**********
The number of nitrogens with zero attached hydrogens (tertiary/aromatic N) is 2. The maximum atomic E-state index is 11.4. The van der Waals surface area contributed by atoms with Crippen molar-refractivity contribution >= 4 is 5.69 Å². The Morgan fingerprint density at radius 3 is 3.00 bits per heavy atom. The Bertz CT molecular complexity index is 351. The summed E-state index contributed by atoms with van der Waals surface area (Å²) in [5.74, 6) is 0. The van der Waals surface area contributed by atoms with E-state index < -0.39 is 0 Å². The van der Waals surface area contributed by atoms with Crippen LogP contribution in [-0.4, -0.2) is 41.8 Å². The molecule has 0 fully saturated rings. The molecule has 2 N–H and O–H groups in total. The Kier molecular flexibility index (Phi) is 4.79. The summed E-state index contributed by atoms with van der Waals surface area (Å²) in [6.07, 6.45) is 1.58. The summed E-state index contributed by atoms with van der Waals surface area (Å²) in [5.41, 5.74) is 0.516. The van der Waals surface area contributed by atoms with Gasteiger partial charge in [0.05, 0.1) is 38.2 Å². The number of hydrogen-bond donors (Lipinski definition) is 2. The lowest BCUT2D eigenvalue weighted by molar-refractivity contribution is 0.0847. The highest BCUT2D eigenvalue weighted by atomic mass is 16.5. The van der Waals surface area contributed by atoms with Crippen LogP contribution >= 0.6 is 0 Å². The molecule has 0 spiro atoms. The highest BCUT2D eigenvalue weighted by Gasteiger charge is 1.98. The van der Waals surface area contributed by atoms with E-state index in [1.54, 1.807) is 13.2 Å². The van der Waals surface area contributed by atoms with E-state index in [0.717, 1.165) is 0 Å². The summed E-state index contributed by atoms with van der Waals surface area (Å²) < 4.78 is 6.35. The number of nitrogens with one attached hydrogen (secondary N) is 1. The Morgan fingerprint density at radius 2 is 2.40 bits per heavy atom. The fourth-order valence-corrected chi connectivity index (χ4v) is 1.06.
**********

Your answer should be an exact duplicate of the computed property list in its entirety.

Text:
The number of nitrogens with zero attached hydrogens (tertiary/aromatic N) is 2. The maximum atomic E-state index is 11.4. The van der Waals surface area contributed by atoms with Crippen molar-refractivity contribution >= 4 is 5.69 Å². The Morgan fingerprint density at radius 3 is 3.00 bits per heavy atom. The Bertz CT molecular complexity index is 351. The summed E-state index contributed by atoms with van der Waals surface area (Å²) in [5.74, 6) is 0. The van der Waals surface area contributed by atoms with E-state index < -0.39 is 0 Å². The van der Waals surface area contributed by atoms with Crippen LogP contribution in [-0.4, -0.2) is 41.8 Å². The molecule has 0 fully saturated rings. The molecule has 2 N–H and O–H groups in total. The Kier molecular flexibility index (Phi) is 4.79. The summed E-state index contributed by atoms with van der Waals surface area (Å²) in [6.07, 6.45) is 1.58. The summed E-state index contributed by atoms with van der Waals surface area (Å²) in [5.41, 5.74) is 0.516. The van der Waals surface area contributed by atoms with Gasteiger partial charge in [0.05, 0.1) is 38.2 Å². The number of hydrogen-bond donors (Lipinski definition) is 2. The lowest BCUT2D eigenvalue weighted by molar-refractivity contribution is 0.0847. The highest BCUT2D eigenvalue weighted by atomic mass is 16.5. The van der Waals surface area contributed by atoms with Crippen LogP contribution >= 0.6 is 0 Å². The molecule has 0 spiro atoms. The highest BCUT2D eigenvalue weighted by Gasteiger charge is 1.98. The van der Waals surface area contributed by atoms with E-state index in [1.54, 1.807) is 13.2 Å². The van der Waals surface area contributed by atoms with E-state index in [0.717, 1.165) is 0 Å². The summed E-state index contributed by atoms with van der Waals surface area (Å²) < 4.78 is 6.35. The number of nitrogens with one attached hydrogen (secondary N) is 1. The Morgan fingerprint density at radius 2 is 2.40 bits per heavy atom. The fourth-order valence-corrected chi connectivity index (χ4v) is 1.06.